allowed types are: png, jpg, tiff, bmp, pdf

  • Restart the UIServer:

killall systemuiserver

Categories: Mac OS X

Core Data

– Add Core Data Framework and the SQlite library “libsqlite3.dylib” to your project.
– Add #import <Cocoa/Cocoa.h> to your prefix header.
– Create managed object model
– Use NSManagedObject as parent class of your entity classes or generate class out of the object model file/new file/…
– Add following to your App Delegate to set up the Managed Objects and the Managed Object Context:


...
@interface AppDelegate : NSObject <UIApplicationDelegate> {
...
NSManagedObjectModel *managedObjectModel;
NSManagedObjectContext *managedObjectContext;
NSPersistentStoreCoordinator *persistentStoreCoordinator;
...
}
@property (nonatomic, retain, readonly) NSManagedObjectModel
   *managedObjectModel;
@property (nonatomic, retain, readonly) NSManagedObjectContext
   *managedObjectContext;
@property (nonatomic, retain, readonly) NSPersistentStoreCoordinator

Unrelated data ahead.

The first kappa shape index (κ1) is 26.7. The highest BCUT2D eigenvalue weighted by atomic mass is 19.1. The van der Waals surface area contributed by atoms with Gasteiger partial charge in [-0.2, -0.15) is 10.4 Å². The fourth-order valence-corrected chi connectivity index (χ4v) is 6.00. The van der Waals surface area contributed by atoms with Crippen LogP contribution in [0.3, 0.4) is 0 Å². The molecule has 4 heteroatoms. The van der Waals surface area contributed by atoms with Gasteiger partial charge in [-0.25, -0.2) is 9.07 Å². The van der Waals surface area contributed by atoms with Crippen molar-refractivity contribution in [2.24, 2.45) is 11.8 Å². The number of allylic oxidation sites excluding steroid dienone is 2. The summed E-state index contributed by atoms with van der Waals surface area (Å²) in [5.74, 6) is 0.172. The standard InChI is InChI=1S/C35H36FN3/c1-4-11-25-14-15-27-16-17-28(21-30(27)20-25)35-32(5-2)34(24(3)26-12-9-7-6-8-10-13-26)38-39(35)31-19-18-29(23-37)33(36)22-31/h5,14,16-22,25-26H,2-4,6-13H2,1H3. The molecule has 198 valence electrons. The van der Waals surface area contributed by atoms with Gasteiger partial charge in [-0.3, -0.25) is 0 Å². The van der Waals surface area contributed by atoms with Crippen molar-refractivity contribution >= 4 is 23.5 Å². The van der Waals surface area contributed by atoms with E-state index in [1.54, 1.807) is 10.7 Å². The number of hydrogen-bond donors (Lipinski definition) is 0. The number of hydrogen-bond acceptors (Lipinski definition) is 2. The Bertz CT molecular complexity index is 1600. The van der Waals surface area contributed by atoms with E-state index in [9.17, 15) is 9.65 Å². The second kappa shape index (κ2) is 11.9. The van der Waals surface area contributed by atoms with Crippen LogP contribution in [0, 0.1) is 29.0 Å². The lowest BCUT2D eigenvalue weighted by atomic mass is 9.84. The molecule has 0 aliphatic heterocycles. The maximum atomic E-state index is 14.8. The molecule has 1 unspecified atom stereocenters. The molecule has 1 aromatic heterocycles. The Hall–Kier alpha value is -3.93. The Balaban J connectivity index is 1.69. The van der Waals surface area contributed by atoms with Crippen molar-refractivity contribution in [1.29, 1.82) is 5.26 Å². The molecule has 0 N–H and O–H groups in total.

*persistentStoreCoordinator;
...

@implementation AppDelegate
...
managedObjectModel = [[NSManagedObjectModel alloc] init];
persistentStoreCoordinator = [[NSPersistentStoreCoordinator alloc]
   initWithManagedObjectModel:managedObjectModel];
managedObjectContext = [[NSManagedObjectContext alloc] init];
[managedObjectContext setPersistentStoreCoordinator:
   persistentStoreCoordinator];
...

By convention, you can often get a context from a view controller. It’s up to you, though, to follow this pattern.
When you implement a view controller that integrates with Core Data, you can add an NSManagedObjectContext property.